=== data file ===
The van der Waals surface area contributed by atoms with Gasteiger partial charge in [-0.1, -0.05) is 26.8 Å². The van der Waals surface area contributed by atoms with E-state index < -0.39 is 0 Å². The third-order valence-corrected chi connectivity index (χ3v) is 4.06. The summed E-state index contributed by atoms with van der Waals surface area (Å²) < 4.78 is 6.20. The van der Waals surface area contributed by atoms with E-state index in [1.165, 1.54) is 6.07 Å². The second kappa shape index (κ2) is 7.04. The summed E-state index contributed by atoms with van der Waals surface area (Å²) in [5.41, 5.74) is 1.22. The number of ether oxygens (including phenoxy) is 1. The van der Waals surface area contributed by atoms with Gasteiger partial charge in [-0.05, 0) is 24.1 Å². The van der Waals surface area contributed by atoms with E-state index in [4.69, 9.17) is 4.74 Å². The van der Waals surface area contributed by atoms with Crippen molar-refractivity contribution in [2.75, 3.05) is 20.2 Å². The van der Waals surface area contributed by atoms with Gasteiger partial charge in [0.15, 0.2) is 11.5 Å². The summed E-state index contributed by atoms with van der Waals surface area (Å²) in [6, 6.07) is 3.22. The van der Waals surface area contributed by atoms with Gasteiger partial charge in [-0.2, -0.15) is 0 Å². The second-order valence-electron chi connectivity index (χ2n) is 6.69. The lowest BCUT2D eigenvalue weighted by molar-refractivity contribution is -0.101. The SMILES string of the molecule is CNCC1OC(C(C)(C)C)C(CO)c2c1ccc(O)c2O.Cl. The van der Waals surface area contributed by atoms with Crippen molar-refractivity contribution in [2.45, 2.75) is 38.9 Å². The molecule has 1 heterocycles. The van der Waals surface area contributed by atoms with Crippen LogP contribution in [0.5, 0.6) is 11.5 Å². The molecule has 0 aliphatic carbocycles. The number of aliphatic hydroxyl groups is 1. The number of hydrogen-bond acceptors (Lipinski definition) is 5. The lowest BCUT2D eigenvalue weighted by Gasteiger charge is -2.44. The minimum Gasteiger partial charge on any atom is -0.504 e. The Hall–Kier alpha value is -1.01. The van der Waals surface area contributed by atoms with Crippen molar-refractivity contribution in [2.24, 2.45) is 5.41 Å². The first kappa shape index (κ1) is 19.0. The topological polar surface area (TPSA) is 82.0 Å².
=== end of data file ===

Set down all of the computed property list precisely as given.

The van der Waals surface area contributed by atoms with Gasteiger partial charge in [-0.1, -0.05) is 26.8 Å². The van der Waals surface area contributed by atoms with E-state index < -0.39 is 0 Å². The third-order valence-corrected chi connectivity index (χ3v) is 4.06. The summed E-state index contributed by atoms with van der Waals surface area (Å²) < 4.78 is 6.20. The van der Waals surface area contributed by atoms with E-state index in [1.165, 1.54) is 6.07 Å². The second kappa shape index (κ2) is 7.04. The summed E-state index contributed by atoms with van der Waals surface area (Å²) in [5.41, 5.74) is 1.22. The number of ether oxygens (including phenoxy) is 1. The van der Waals surface area contributed by atoms with Gasteiger partial charge in [-0.05, 0) is 24.1 Å². The van der Waals surface area contributed by atoms with E-state index in [4.69, 9.17) is 4.74 Å². The van der Waals surface area contributed by atoms with Crippen molar-refractivity contribution in [2.75, 3.05) is 20.2 Å². The van der Waals surface area contributed by atoms with Gasteiger partial charge in [0.15, 0.2) is 11.5 Å². The summed E-state index contributed by atoms with van der Waals surface area (Å²) in [6, 6.07) is 3.22. The van der Waals surface area contributed by atoms with Gasteiger partial charge in [-0.2, -0.15) is 0 Å². The second-order valence-electron chi connectivity index (χ2n) is 6.69. The lowest BCUT2D eigenvalue weighted by molar-refractivity contribution is -0.101. The SMILES string of the molecule is CNCC1OC(C(C)(C)C)C(CO)c2c1ccc(O)c2O.Cl. The van der Waals surface area contributed by atoms with Crippen molar-refractivity contribution in [2.45, 2.75) is 38.9 Å². The molecule has 1 heterocycles. The van der Waals surface area contributed by atoms with Crippen LogP contribution in [0.5, 0.6) is 11.5 Å². The molecule has 0 aliphatic carbocycles. The number of aliphatic hydroxyl groups is 1. The number of hydrogen-bond acceptors (Lipinski definition) is 5. The lowest BCUT2D eigenvalue weighted by Gasteiger charge is -2.44. The minimum Gasteiger partial charge on any atom is -0.504 e. The Hall–Kier alpha value is -1.01. The van der Waals surface area contributed by atoms with Crippen molar-refractivity contribution in [2.24, 2.45) is 5.41 Å². The first kappa shape index (κ1) is 19.0. The topological polar surface area (TPSA) is 82.0 Å².